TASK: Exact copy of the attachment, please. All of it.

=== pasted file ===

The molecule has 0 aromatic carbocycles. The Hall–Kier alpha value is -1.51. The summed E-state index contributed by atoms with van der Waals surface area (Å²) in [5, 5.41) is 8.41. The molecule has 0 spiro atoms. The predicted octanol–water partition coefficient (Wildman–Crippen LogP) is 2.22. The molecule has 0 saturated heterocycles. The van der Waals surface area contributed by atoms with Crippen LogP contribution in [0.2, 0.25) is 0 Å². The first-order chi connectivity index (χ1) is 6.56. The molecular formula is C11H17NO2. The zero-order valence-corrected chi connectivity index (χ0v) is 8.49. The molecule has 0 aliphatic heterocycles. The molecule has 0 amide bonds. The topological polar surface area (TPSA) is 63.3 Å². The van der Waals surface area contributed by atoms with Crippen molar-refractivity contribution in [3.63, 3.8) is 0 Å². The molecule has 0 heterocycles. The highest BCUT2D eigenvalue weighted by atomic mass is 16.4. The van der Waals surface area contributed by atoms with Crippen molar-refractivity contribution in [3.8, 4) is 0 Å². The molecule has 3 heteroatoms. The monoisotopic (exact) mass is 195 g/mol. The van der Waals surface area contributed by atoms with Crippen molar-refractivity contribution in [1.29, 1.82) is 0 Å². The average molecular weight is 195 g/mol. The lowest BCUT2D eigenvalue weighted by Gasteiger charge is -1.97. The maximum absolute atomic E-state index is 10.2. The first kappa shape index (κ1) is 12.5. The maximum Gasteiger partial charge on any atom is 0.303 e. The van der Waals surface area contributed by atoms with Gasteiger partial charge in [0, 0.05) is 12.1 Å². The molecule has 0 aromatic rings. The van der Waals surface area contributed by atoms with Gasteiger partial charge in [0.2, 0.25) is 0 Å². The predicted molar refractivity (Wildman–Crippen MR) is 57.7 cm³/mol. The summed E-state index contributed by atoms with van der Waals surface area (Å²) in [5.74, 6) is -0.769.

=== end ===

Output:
The molecule has 0 aromatic carbocycles. The Hall–Kier alpha value is -1.51. The summed E-state index contributed by atoms with van der Waals surface area (Å²) in [5, 5.41) is 8.41. The molecule has 0 spiro atoms. The predicted octanol–water partition coefficient (Wildman–Crippen LogP) is 2.22. The molecule has 0 saturated heterocycles. The van der Waals surface area contributed by atoms with Crippen LogP contribution in [0.2, 0.25) is 0 Å². The first-order chi connectivity index (χ1) is 6.56. The molecular formula is C11H17NO2. The zero-order valence-corrected chi connectivity index (χ0v) is 8.49. The molecule has 0 aliphatic heterocycles. The molecule has 0 amide bonds. The topological polar surface area (TPSA) is 63.3 Å². The van der Waals surface area contributed by atoms with Crippen molar-refractivity contribution in [3.63, 3.8) is 0 Å². The molecule has 0 heterocycles. The highest BCUT2D eigenvalue weighted by atomic mass is 16.4. The van der Waals surface area contributed by atoms with Crippen molar-refractivity contribution in [3.8, 4) is 0 Å². The molecule has 3 heteroatoms. The monoisotopic (exact) mass is 195 g/mol. The van der Waals surface area contributed by atoms with Crippen molar-refractivity contribution in [1.29, 1.82) is 0 Å². The average molecular weight is 195 g/mol. The lowest BCUT2D eigenvalue weighted by Gasteiger charge is -1.97. The maximum absolute atomic E-state index is 10.2. The first kappa shape index (κ1) is 12.5. The maximum Gasteiger partial charge on any atom is 0.303 e. The van der Waals surface area contributed by atoms with Gasteiger partial charge in [0, 0.05) is 12.1 Å². The molecule has 0 aromatic rings. The van der Waals surface area contributed by atoms with Gasteiger partial charge in [0.2, 0.25) is 0 Å². The predicted molar refractivity (Wildman–Crippen MR) is 57.7 cm³/mol. The summed E-state index contributed by atoms with van der Waals surface area (Å²) in [5.74, 6) is -0.769.